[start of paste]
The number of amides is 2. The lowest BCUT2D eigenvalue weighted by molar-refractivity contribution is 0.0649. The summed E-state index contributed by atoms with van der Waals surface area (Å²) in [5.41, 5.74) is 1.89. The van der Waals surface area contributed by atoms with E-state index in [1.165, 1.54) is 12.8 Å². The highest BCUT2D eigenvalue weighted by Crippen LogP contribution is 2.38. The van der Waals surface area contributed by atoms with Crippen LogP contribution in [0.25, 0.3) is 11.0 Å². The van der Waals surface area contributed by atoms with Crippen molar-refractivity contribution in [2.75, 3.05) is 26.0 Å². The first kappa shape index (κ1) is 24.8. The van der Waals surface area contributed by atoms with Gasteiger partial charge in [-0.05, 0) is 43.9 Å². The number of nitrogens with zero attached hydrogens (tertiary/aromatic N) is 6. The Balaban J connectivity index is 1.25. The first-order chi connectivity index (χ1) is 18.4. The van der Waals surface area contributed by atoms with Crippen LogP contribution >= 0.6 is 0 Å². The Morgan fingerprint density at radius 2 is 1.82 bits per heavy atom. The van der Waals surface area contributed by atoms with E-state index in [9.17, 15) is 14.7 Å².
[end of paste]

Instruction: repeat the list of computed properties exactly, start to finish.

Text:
The number of amides is 2. The lowest BCUT2D eigenvalue weighted by molar-refractivity contribution is 0.0649. The summed E-state index contributed by atoms with van der Waals surface area (Å²) in [5.41, 5.74) is 1.89. The van der Waals surface area contributed by atoms with E-state index in [1.165, 1.54) is 12.8 Å². The highest BCUT2D eigenvalue weighted by Crippen LogP contribution is 2.38. The van der Waals surface area contributed by atoms with Crippen LogP contribution in [0.25, 0.3) is 11.0 Å². The van der Waals surface area contributed by atoms with Crippen molar-refractivity contribution in [2.75, 3.05) is 26.0 Å². The first kappa shape index (κ1) is 24.8. The van der Waals surface area contributed by atoms with Gasteiger partial charge in [-0.05, 0) is 43.9 Å². The number of nitrogens with zero attached hydrogens (tertiary/aromatic N) is 6. The Balaban J connectivity index is 1.25. The first-order chi connectivity index (χ1) is 18.4. The van der Waals surface area contributed by atoms with Crippen LogP contribution >= 0.6 is 0 Å². The Morgan fingerprint density at radius 2 is 1.82 bits per heavy atom. The van der Waals surface area contributed by atoms with E-state index in [9.17, 15) is 14.7 Å².